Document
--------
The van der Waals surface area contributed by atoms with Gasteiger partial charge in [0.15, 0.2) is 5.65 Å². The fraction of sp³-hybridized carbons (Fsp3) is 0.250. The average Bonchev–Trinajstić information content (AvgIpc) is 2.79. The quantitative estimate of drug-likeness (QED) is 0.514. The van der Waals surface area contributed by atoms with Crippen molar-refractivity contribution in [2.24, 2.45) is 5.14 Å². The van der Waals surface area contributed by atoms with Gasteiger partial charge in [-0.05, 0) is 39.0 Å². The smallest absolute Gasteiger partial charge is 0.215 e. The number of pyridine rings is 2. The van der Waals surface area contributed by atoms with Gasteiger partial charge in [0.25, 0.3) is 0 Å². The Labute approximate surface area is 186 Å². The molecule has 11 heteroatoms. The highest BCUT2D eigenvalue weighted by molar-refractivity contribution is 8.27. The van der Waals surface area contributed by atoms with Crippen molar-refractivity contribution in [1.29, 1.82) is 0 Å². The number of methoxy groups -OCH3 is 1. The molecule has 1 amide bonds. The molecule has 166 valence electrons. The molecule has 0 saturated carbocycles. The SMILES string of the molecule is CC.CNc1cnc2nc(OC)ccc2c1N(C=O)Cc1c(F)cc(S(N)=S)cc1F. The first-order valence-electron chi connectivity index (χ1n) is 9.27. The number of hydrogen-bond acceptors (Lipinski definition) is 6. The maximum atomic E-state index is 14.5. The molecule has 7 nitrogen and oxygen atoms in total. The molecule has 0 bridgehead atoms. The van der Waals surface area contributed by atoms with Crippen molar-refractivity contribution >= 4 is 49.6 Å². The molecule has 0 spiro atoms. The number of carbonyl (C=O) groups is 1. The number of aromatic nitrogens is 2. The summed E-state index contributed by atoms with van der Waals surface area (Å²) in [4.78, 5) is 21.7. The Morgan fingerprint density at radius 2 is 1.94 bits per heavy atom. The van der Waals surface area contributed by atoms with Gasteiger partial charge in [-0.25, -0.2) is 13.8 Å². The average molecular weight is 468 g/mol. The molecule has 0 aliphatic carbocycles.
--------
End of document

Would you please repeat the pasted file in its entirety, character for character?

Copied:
The van der Waals surface area contributed by atoms with Gasteiger partial charge in [0.15, 0.2) is 5.65 Å². The fraction of sp³-hybridized carbons (Fsp3) is 0.250. The average Bonchev–Trinajstić information content (AvgIpc) is 2.79. The quantitative estimate of drug-likeness (QED) is 0.514. The van der Waals surface area contributed by atoms with Crippen molar-refractivity contribution in [2.24, 2.45) is 5.14 Å². The van der Waals surface area contributed by atoms with Gasteiger partial charge in [-0.05, 0) is 39.0 Å². The smallest absolute Gasteiger partial charge is 0.215 e. The number of pyridine rings is 2. The van der Waals surface area contributed by atoms with Gasteiger partial charge in [0.25, 0.3) is 0 Å². The Labute approximate surface area is 186 Å². The molecule has 11 heteroatoms. The highest BCUT2D eigenvalue weighted by molar-refractivity contribution is 8.27. The van der Waals surface area contributed by atoms with Crippen molar-refractivity contribution in [1.29, 1.82) is 0 Å². The number of methoxy groups -OCH3 is 1. The molecule has 1 amide bonds. The molecule has 166 valence electrons. The molecule has 0 saturated carbocycles. The SMILES string of the molecule is CC.CNc1cnc2nc(OC)ccc2c1N(C=O)Cc1c(F)cc(S(N)=S)cc1F. The first-order valence-electron chi connectivity index (χ1n) is 9.27. The number of hydrogen-bond acceptors (Lipinski definition) is 6. The maximum atomic E-state index is 14.5. The molecule has 7 nitrogen and oxygen atoms in total. The molecule has 0 bridgehead atoms. The van der Waals surface area contributed by atoms with Crippen molar-refractivity contribution >= 4 is 49.6 Å². The molecule has 0 spiro atoms. The number of carbonyl (C=O) groups is 1. The number of aromatic nitrogens is 2. The summed E-state index contributed by atoms with van der Waals surface area (Å²) in [4.78, 5) is 21.7. The Morgan fingerprint density at radius 2 is 1.94 bits per heavy atom. The van der Waals surface area contributed by atoms with Gasteiger partial charge in [-0.25, -0.2) is 13.8 Å². The average molecular weight is 468 g/mol. The molecule has 0 aliphatic carbocycles.